I am playing with the idea of mesh network path finding. The goal is that each node can find the most efficient path through other node to a hub.

One way I could approach it is by flooding the network so each node can decide which node is best to connect with. See the following pseudo code that each node runs

Ping out my ID
Wait for responses (all nodes that heard the ping reply their ID and to-hub 'cost')
Ignore replys with no to-node cost, they aren't connected to hub yet
Record ID and Connection Quality + to-hub cost
Pair with lowest cost node
Record as Parent
  Wait for connections from other nodes, record as child
  Forward data from children to parent

The only problem is that when a node pings, multiple nodes may hear it and respond at the same time, possibly creating interference, and giving the node no time to record neighbours.

Possible solution: Each node is delayed by a factor of its ID and time it takes to respond

How else may I limit the amount of interference in my network?

  • \$\begingroup\$ Ping is perhaps the wrong term to use as it is an end point focused query. What you should say is a broadcast. You don't say what the protocol is or the packet construction, but most modern systems have unique ID's for broadcast etc. The problem you are describing has been covered with CDMA (Collsion Detect Multiple Access) system with variable backoff. But of course your RF based system will add an additional layer of complexity. The original ALOHA system design considerations might also inform your design. \$\endgroup\$ Commented Sep 13, 2014 at 14:46
  • \$\begingroup\$ It is important to note that routing cost is not only a function of the number of hops but also the link strength: a node directly connected to the base but far from it or obstaculized might be a poorer choice as router than a two-hop node strongly connected to its 'parent' and with lots of parent choices in case theirs goes missing. \$\endgroup\$ Commented Sep 17, 2014 at 2:05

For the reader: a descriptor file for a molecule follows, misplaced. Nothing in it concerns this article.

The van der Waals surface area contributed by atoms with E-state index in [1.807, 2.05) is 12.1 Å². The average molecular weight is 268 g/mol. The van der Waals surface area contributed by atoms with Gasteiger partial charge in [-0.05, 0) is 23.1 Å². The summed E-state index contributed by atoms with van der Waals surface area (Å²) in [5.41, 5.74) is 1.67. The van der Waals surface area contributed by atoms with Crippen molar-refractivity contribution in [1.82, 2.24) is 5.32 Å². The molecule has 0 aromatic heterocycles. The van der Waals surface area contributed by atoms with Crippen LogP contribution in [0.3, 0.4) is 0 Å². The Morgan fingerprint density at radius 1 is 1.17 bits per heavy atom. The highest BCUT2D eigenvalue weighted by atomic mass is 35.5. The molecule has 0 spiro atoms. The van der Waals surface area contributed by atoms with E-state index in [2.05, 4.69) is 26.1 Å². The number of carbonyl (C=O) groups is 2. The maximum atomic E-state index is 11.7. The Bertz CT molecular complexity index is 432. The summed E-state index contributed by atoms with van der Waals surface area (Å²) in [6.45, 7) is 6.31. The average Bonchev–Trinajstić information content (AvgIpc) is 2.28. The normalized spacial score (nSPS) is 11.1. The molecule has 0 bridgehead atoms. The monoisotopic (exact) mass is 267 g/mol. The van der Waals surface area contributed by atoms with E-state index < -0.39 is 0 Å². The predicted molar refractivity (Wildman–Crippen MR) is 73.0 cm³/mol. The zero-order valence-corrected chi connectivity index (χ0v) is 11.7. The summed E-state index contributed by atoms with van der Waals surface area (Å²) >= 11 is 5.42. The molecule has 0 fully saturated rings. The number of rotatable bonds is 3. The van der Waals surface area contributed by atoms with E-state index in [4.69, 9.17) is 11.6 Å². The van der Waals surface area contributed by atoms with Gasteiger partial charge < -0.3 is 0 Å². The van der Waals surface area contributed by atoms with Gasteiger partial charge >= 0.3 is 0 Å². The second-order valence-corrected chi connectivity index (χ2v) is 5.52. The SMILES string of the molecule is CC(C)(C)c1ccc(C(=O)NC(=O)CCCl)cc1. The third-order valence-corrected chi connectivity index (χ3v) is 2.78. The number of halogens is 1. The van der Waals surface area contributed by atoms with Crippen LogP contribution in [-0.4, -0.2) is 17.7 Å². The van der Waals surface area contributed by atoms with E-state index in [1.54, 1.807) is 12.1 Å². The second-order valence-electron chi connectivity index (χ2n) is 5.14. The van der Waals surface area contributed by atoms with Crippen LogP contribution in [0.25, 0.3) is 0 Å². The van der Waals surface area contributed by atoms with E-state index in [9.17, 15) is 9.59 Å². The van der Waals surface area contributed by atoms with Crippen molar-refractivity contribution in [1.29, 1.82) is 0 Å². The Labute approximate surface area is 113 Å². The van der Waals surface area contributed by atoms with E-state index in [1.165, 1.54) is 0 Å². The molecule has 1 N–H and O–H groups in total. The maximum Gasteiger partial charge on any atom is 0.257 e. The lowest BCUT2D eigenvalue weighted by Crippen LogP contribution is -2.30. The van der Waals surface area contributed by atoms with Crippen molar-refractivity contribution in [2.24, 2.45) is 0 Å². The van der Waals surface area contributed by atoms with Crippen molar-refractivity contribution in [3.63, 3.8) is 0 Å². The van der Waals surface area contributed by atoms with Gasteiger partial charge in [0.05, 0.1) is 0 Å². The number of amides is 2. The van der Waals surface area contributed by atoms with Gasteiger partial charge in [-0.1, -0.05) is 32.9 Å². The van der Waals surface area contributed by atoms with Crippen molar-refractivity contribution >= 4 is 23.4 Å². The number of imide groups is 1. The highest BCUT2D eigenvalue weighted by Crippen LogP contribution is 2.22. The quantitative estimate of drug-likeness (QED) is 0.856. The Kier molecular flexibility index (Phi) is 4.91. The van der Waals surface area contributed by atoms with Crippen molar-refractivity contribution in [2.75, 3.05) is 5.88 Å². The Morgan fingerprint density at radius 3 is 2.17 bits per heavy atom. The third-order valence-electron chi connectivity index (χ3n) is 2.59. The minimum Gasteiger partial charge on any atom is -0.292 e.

• \$\begingroup\$ @GuillermoPrandi Yes, forgot to mention that in the code. \$\endgroup\$ Commented Sep 17, 2014 at 2:10

1 Answer 1


This sort of protocol can be really difficult to solve. I'll say a few words about a project I was involved with years ago.

A "new node" didn't ping rather it listened - basically it picked-up on any nearby node that was already a member (it was listening for the node_members regular hub transmission). Doing it this way means the new_node didn't interfere with anything and, could silently choose the optimum "parent" i.e. the node_member with the most efficient transmission to the hub (master).

At regular intervals (obviously recognizable by the new_node), each node_member had a small timeslot to accept a "new node" request (should one come along). Basically this worked because there was always a "spare" receive time slot "offered" by only one node_member at a time that could be used for the new_node to make its presence known.

Once the parent (node_member) adopted the new_node, the whole network then had to accomodate space for the new guy to become a bona fide node_member and this does take some thinking about.

It's an interesting problem and probably best solved and developed by writing a PC program that simulates a variable system with random path losses and drop-outs. That's what we started to do but, the job fell-through for commercial reasons that I don't need to go into.


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